Over my years of teaching nutrition I have never tired of sharing the story Pottenger’s Cats. I feel it has important implications for our times. The following version is an excerpt from the book I am working on now:

Dr. Francis M. Pottenger Jr., like Weston Price before him, was alarmed at the increase in processed foods in the American diet and devised an experiment to study this trend. Also, like Price, he funded his own research. This is significant because it allowed him to set up the experiment as he liked and to interpret the findings in an impartial way. As I said earlier, this is rare in the largely industry-funded science of modern times.

He studied the adrenal glands of cats, setting up control groups fed 2/3 raw meat, 1/3 raw milk and cod liver oil and test groups fed 2/3 cooked meat, 1/3 pasteurized milk and cod liver oil.

The control group of cats remained the same throughout the duration of the study with each successive generation being equally healthy and birthing healthy offspring that lived to old age free of disease.

The test group of cats was another story. Miscarriages were common: 25% in the first generation and 70% in the second. The cats were irritable and experienced a high incidence of allergies, sickness and skeletal deformities. The first generation of offspring developed degenerative diseases such as arteriosclerosis, diabetes and cancer later in their lifespan.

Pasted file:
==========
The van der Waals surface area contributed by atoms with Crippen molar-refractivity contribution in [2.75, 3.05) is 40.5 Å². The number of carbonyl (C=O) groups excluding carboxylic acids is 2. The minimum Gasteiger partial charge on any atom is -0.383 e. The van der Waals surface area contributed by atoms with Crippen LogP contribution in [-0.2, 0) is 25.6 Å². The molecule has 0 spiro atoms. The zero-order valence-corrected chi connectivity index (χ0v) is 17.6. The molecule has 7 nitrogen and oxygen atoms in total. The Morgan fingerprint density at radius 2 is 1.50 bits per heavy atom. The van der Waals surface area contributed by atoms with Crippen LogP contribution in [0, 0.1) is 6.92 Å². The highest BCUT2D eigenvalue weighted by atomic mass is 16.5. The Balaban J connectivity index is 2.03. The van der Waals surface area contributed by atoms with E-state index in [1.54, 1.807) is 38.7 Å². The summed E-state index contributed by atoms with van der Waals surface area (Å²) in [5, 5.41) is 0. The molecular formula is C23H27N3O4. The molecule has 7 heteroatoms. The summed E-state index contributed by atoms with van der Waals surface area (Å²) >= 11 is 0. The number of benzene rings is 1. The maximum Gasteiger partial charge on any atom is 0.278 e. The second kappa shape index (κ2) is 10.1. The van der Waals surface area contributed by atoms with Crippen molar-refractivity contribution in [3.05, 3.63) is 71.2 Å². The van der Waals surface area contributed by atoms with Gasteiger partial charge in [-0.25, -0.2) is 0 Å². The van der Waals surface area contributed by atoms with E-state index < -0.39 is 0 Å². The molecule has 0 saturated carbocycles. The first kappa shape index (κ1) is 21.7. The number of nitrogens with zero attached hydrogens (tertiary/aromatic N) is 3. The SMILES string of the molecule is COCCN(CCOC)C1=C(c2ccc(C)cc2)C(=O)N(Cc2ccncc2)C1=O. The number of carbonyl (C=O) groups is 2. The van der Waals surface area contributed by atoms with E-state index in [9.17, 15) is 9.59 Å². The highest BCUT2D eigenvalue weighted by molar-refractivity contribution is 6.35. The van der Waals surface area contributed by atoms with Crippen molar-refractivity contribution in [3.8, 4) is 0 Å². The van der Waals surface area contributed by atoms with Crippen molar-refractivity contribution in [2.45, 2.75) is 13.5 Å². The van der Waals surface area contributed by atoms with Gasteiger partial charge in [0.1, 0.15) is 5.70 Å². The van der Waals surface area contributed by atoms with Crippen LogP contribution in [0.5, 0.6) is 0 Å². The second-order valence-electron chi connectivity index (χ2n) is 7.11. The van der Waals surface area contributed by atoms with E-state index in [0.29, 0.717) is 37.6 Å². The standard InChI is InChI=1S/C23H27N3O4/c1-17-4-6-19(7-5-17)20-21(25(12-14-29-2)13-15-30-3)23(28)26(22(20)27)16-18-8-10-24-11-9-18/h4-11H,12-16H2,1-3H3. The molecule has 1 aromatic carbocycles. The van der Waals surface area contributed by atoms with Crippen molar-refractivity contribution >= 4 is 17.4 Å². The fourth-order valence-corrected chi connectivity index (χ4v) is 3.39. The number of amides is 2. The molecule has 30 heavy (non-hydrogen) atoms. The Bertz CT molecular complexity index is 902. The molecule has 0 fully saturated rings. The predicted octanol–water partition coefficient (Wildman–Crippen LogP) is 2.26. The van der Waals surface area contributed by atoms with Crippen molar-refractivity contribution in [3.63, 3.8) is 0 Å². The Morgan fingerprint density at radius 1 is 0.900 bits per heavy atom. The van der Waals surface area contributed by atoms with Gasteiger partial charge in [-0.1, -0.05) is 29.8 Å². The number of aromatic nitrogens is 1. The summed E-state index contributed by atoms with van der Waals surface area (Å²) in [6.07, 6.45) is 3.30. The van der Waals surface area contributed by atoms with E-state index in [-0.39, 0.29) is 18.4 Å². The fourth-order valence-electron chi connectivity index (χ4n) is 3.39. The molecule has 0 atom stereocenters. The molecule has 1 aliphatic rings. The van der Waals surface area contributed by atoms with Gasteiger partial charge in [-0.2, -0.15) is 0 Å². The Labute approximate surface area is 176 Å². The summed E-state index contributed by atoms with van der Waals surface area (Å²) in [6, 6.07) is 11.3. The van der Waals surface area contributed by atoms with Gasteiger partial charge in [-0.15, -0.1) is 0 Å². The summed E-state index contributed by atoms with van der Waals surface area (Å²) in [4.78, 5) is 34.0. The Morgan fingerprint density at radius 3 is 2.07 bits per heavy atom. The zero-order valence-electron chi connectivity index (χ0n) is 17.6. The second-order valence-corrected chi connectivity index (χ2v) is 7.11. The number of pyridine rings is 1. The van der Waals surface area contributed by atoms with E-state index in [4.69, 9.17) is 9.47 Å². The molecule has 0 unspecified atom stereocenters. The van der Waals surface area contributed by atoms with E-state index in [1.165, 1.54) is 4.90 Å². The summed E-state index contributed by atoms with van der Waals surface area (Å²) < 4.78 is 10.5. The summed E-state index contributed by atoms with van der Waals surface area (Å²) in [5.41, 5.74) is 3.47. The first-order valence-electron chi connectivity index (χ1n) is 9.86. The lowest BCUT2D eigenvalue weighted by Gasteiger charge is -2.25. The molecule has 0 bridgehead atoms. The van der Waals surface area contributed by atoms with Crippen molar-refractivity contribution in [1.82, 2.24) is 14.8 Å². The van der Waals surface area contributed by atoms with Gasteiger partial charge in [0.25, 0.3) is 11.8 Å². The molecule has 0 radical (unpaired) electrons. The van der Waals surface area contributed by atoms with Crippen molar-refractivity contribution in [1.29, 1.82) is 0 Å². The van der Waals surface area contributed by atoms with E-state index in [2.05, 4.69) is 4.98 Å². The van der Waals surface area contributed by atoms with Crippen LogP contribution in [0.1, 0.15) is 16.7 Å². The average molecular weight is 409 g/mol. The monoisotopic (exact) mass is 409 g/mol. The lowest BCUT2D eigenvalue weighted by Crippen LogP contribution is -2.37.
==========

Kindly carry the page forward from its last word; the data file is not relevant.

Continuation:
The next generation developed these same diseases earlier in their lifespan, what we might call middle age.

The third generation cats experienced these debilitating conditions early in their lifespan or were born with them. The third generation kittens were so degenerate that none survived the sixth month of life and couldn’t reproduce. There was no fourth generation.

I find these results staggering and of great importance as they mirror the health issues of modern society. How often do young couples today find it difficult to conceive? How often is a young child diagnosed with cancer or heart disease today? In days gone by such diseases were almost unheard of in children.

Pottenger’s findings would indicate that each successive generation of humans fed on a diet high in fast foods and processed products inherits weakened genetic material from their parents and a greater likelihood of developing degenerative diseases earlier in life.

Having suffered from hay fever and eczema from early childhood, I was like a third generation cat in Pottenger’s experiment and I was determined to ‘right the wrong’ and turn around a trend that would only lead to increasing health concerns and dental issues for my children.

Pottenger found that he could reverse the health deterioration in the test cats but it took a full three generations to do so. I wondered if it would take that long in humans.

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John Haines is the author of In Search of Simplicity: A True Story that Changes Lives, a startlingly poignant and inspiring real-life endorsement of the power of thought, belief and synchronicity in one’s life.

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